Tag Archive: seaworthiness

A multi-hull multi-boat for fishing, diving, and touring

Captain Larry Jarboe operates a small fleet of Wavewalk 700 and S4 fishing kayaks, as well as two commercial fishing boats, out of his docks in Key Largo, Florida. He uses these kayak – skiffs and boats to provide fishing, diving and touring guide services to tourists and local residents of the Keys and southern Florida.

Captain Jarboe, a master tonnage captain,  has become increasingly aware of the commercial potential of the Wavewalk S4 kayak skiff for his business, both as a paddle craft (canoe / kayak) and motorized with a portable, lightweight outboard motor.

But he also found a way to take this high performance and extremely versatile skiff to a higher level, namely use it to comfortably transport a number of passengers that he could have previously transported only in a full-size fishing boat. He created a multi-boat watercraft composed of three Wavewalk S4 skiffs attached in parallel. The middle one is motorized, and the two skiffs on the sides are attached to it by ropes that can be easily detached in case the passengers feel like continuing the journey by themselves, independently, whether in a paddling mode (canoeing or kayaking), or in a motorized mode.

The following video shows Captain Jarboe’s multi-hull multi-boat in action –

 

 

In technical terms, this modular watercraft is composed of three catamaran kayaks.
It can take up to six adult passengers – three in each of the side boats, plus the captain, who’s driving it from the middle boat.  Its total load capacity is close to 2,000 lbs, which is the equivalent to the load capacity of a fairly large leisure boat, or skiff. The passengers can sit in various positions, and stand up anytime they want.

Captain Jarboe experimented with various configurations of this boat, and he found that attaching the two side boats slightly in front of the central boat provided optimal results as far as control goes, and minimizing spray intake from the bow.

This modular watercraft is extremely stable and seaworthy, yet nimble enough to allow for trips in the mangrove creeks around Key Largo, as can be seen in the video.

In a broader sense, this new concept opens new possibilities in leisure boating, namely using the same smaller boats separately as kayaks (under paddle) or skiffs (motorized) for crews of one to three persons, and as a multi-passenger boat with room on board for up to nine adult passengers, for leisure and fishing trips and for entertaining guests, family, etc.
In other words, instead of having a big and expensive pontoon boat attached to your dock, plus a multiple canoes and kayaks, you could have use three Wavewalk S4 kayak-skiffs, and easily create an ad-hoc big boat out of them anytime you need to.

Captain Jarboe’s innovative concept also opens the door for guides on a budget, who can operate a fleet of small, very shallow draft and relatively inexpensive boats that offer a wide variety of services, rather than a big and expensive boat that offers a limited range of services, and is also limited to traveling in much deeper water.

The following photo shows three fishermen fishing standing out of a Wavewalk S4, which is outfitted with a 6 HP outboard motor –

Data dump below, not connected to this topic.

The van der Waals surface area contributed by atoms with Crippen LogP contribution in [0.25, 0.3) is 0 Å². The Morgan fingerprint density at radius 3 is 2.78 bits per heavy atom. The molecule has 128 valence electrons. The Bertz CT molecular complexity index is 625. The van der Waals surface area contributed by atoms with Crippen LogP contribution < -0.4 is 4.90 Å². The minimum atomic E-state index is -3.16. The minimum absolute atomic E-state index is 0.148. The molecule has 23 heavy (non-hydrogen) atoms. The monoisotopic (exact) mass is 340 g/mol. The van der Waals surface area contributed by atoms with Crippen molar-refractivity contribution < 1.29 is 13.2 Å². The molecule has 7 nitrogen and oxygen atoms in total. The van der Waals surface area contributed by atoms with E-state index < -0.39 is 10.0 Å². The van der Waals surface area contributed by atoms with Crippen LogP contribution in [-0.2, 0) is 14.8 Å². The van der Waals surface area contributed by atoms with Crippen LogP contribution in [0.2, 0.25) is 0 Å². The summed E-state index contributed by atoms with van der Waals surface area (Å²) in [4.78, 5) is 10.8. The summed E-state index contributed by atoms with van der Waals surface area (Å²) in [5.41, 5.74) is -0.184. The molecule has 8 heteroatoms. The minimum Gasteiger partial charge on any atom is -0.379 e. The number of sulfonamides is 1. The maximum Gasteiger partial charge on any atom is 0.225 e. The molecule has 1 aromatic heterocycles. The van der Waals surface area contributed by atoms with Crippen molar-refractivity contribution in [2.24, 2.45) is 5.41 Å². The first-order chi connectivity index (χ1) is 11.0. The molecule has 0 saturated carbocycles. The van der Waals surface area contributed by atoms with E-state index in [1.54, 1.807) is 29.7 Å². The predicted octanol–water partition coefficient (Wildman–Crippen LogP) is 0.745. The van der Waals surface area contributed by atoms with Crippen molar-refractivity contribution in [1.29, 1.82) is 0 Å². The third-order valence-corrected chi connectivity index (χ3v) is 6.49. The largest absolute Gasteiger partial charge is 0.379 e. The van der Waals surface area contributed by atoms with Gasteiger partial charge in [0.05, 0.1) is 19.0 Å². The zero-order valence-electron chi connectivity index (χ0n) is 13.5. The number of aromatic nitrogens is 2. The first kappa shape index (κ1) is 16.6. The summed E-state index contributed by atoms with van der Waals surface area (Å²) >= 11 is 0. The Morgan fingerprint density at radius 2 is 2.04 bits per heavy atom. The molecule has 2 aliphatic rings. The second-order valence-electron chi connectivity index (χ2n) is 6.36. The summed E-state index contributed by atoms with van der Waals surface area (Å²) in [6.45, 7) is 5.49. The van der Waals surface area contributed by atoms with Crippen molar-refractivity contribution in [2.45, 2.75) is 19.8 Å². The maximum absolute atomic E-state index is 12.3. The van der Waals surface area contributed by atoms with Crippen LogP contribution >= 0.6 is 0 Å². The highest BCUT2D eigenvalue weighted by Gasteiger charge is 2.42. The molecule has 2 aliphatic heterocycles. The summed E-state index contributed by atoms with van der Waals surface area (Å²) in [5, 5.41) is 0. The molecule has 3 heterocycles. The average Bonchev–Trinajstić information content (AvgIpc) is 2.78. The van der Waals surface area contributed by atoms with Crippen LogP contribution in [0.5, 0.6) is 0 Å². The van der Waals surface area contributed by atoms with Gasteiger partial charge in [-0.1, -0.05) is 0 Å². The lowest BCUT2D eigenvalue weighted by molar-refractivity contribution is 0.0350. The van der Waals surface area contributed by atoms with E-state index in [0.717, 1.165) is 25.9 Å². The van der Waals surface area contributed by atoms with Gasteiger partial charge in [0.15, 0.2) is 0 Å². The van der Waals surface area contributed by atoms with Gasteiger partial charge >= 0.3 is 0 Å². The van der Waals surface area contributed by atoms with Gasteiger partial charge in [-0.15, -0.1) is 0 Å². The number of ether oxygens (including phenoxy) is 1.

In other words, Captain Jarboe’s multi-boat dubbed S4x3 can be used by groups of fishers who need to cross rough waters on their way to fishing the flats, or mangrove creeks, and back from there. The advantage of this concept over using big motorboats is the ability to fish shallow water without fear of reefs, oyster beds, sand bars and low tides. Its advantage over using kayaks is the bigger range of travel, better comfort, better stability, and many times more storage space – both in a joint configuration and separately.

A breakthrough in skiff design and performance

Skiffs are small, open deck, typically flat bottomed boats that are similar to Jon boats, except for some characteristic structures such as a frontal casting deck, or platform, which most skiffs feature.
Skiffs are powered by outboard motors, and they are used mostly for recreational fishing in flat water, especially shallow water. A skiff may be required to travel through moving water, such as bays, tidal currents, and rivers.

The smaller skiffs are sometimes called micro skiffs, or microskiffs, and the smallest of them can carry no more than a single passenger going on a solo trip.
Even these skiffs of solitude are too heavy for car topping, especially by one person, and they lack a proper casting platform at the front. The best performance these very small skiffs can achieve in transportation terms is fitting on a pickup truck bed, and since the most lightweight of them weighs 150 lbs without the motor, one wonders how uploading and downloading it is even possible.

This sub category of solo skiffs is rather worthless for paddling, which can explain the motto “Forget About Paddling” coined by a manufacturer of one of these micro skiff.
In shallow water, paddling is the best alternative to motorizing, since motors are often prevented from proper functioning in such waters, be it as a result of too much draft, vegetation, underwater obstacles, or regulations. Therefore, the notion that anglers fishing out of small skiffs can forget about paddling is senseless.
The S4 cockpit features slanted sides that make it easy for the passengers to move their paddles closer to the boat, so this 38″ wide craft paddles more ergonomically, and feels like a narrower kayak in this sense, although in stability terms it’s more stable than any kayak.